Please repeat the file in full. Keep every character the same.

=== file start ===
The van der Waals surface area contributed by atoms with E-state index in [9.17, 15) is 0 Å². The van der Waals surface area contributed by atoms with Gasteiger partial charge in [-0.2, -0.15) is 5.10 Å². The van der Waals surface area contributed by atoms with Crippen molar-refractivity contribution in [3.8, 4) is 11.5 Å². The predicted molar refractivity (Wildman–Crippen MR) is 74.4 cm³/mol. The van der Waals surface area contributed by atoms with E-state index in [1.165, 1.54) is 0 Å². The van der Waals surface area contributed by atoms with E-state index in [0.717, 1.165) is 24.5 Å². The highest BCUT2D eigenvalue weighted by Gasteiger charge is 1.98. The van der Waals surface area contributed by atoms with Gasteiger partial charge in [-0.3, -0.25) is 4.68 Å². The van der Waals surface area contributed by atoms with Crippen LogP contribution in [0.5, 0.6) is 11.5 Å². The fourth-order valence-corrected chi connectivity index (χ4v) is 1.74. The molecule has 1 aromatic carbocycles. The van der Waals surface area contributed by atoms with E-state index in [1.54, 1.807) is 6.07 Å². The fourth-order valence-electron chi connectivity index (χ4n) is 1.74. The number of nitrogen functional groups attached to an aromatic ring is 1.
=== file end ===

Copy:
The van der Waals surface area contributed by atoms with E-state index in [9.17, 15) is 0 Å². The van der Waals surface area contributed by atoms with Gasteiger partial charge in [-0.2, -0.15) is 5.10 Å². The van der Waals surface area contributed by atoms with Crippen molar-refractivity contribution in [3.8, 4) is 11.5 Å². The predicted molar refractivity (Wildman–Crippen MR) is 74.4 cm³/mol. The van der Waals surface area contributed by atoms with E-state index in [1.165, 1.54) is 0 Å². The van der Waals surface area contributed by atoms with E-state index in [0.717, 1.165) is 24.5 Å². The highest BCUT2D eigenvalue weighted by Gasteiger charge is 1.98. The van der Waals surface area contributed by atoms with Gasteiger partial charge in [-0.3, -0.25) is 4.68 Å². The van der Waals surface area contributed by atoms with Crippen LogP contribution in [0.5, 0.6) is 11.5 Å². The fourth-order valence-corrected chi connectivity index (χ4v) is 1.74. The molecule has 1 aromatic carbocycles. The van der Waals surface area contributed by atoms with E-state index in [1.54, 1.807) is 6.07 Å². The fourth-order valence-electron chi connectivity index (χ4n) is 1.74. The number of nitrogen functional groups attached to an aromatic ring is 1.